Army Recognition and UAS Vision report that Russia’s defence ministry Southern Military District (YuVO) is developing new counter-unmanned aerial vehicle (C-UAV) tactics, according to the MoD. Special mobile C-UAV teams have already been integrated into all formations of the district.
“The YuVO C-UAV units are now being trained to protect airfields against drone swarms, using electronic warfare (EW) systems and other assets. The C-UAV specialists detect reconnaissance UAVs and unmanned combat aerial vehicles (UCAVs) flying at various altitudes and send target data to air defense systems and EW complexes. The R-934BMV and R-330Zh Zhitel (Dweller) EW systems intercept drones and suppress onboard devices that send multimedia information,” say the press reports.
“Once an UAV is detected, EW systems suppress it, neutralizing all optoelectronic subsystems. It is a less expensive method compared with hard-kill elimination,” a military source from YuVO told TASS.
“The Pantsir-S (NATO designation: SA-22 Greyhound) self-propelled anti-air gun-missile (SPAAGM) systems and the Tor-M2 (NATO designation: SA-15 Gauntlet) short-range air defense (SHORAD) systems practice to engage drones at a distance of up to 10 km, using surface-to-air missiles (SAMs),” the MoD said. The YuVO C-UAV teams are also being trained to engage UAVs, using small arms. “During a recent exercise, a counter-drone unit utilized its organic small arms to engage a UAV flying at an altitude of 150 m. The vehicle was shot down,” the military source said.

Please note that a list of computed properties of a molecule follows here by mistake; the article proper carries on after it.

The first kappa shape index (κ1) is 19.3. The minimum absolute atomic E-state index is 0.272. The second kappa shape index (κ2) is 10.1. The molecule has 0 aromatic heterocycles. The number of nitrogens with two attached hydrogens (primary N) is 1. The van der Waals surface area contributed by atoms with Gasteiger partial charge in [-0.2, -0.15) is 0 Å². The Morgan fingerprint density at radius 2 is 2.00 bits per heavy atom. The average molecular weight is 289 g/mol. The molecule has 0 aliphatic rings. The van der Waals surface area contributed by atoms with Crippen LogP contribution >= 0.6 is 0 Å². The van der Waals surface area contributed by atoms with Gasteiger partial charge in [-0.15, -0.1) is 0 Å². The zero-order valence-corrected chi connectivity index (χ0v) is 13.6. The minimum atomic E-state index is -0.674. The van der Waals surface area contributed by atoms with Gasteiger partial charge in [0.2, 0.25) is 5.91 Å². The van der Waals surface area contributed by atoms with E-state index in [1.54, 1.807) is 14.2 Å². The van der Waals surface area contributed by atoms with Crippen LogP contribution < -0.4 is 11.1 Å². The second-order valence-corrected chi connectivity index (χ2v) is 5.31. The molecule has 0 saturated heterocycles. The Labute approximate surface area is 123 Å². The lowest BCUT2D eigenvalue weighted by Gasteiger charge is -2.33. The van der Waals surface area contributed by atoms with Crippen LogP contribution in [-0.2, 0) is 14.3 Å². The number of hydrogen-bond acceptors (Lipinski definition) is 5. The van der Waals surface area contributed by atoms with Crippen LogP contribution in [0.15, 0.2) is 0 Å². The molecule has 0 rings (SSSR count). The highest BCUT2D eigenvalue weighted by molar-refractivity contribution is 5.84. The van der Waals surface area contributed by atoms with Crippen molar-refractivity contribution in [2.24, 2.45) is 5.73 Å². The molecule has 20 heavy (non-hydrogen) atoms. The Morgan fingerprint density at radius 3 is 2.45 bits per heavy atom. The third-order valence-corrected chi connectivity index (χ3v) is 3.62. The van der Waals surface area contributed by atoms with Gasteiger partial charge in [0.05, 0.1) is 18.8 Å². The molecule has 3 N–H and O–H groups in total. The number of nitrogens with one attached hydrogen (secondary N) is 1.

“The Russian military employed new C-UAV tactics during the ‘Vostok 2018’ (East 2018) exercise. In particular, the soldiers used the REX-1 electronic rifles and some EW systems.
It should be mentioned that the armed forces are shoring up their hard-kill C-UAV capabilities. The troops operate the Pantsir-S SPAAGM system that is believed to be the most cost-effective hard-kill anti-drone weapon.”
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(Image: Ministry of Defence, Russia)